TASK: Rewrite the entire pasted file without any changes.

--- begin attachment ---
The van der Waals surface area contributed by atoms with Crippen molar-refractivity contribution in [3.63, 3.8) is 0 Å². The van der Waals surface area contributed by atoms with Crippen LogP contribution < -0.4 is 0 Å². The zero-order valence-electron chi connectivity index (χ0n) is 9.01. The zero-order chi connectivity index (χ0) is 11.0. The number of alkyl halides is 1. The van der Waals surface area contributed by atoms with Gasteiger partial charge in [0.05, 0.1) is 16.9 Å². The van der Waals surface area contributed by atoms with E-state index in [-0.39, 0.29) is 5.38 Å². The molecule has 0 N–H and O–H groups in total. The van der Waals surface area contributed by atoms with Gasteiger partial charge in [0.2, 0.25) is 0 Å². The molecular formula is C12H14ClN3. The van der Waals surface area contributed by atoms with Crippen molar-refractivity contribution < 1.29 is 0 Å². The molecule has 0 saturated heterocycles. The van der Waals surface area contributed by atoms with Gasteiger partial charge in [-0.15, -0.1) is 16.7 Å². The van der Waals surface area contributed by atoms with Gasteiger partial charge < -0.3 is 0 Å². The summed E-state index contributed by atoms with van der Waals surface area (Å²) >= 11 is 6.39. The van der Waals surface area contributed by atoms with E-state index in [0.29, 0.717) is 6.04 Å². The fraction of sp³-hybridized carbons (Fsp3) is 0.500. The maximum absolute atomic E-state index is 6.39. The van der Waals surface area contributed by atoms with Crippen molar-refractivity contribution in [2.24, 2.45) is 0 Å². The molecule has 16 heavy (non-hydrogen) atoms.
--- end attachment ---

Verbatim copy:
The van der Waals surface area contributed by atoms with Crippen molar-refractivity contribution in [3.63, 3.8) is 0 Å². The van der Waals surface area contributed by atoms with Crippen LogP contribution < -0.4 is 0 Å². The zero-order valence-electron chi connectivity index (χ0n) is 9.01. The zero-order chi connectivity index (χ0) is 11.0. The number of alkyl halides is 1. The van der Waals surface area contributed by atoms with Gasteiger partial charge in [0.05, 0.1) is 16.9 Å². The van der Waals surface area contributed by atoms with E-state index in [-0.39, 0.29) is 5.38 Å². The molecule has 0 N–H and O–H groups in total. The van der Waals surface area contributed by atoms with Gasteiger partial charge in [0.2, 0.25) is 0 Å². The molecular formula is C12H14ClN3. The van der Waals surface area contributed by atoms with Crippen molar-refractivity contribution < 1.29 is 0 Å². The molecule has 0 saturated heterocycles. The van der Waals surface area contributed by atoms with Gasteiger partial charge in [-0.15, -0.1) is 16.7 Å². The van der Waals surface area contributed by atoms with Gasteiger partial charge < -0.3 is 0 Å². The summed E-state index contributed by atoms with van der Waals surface area (Å²) >= 11 is 6.39. The van der Waals surface area contributed by atoms with E-state index in [0.29, 0.717) is 6.04 Å². The fraction of sp³-hybridized carbons (Fsp3) is 0.500. The maximum absolute atomic E-state index is 6.39. The van der Waals surface area contributed by atoms with Crippen molar-refractivity contribution in [2.24, 2.45) is 0 Å². The molecule has 16 heavy (non-hydrogen) atoms.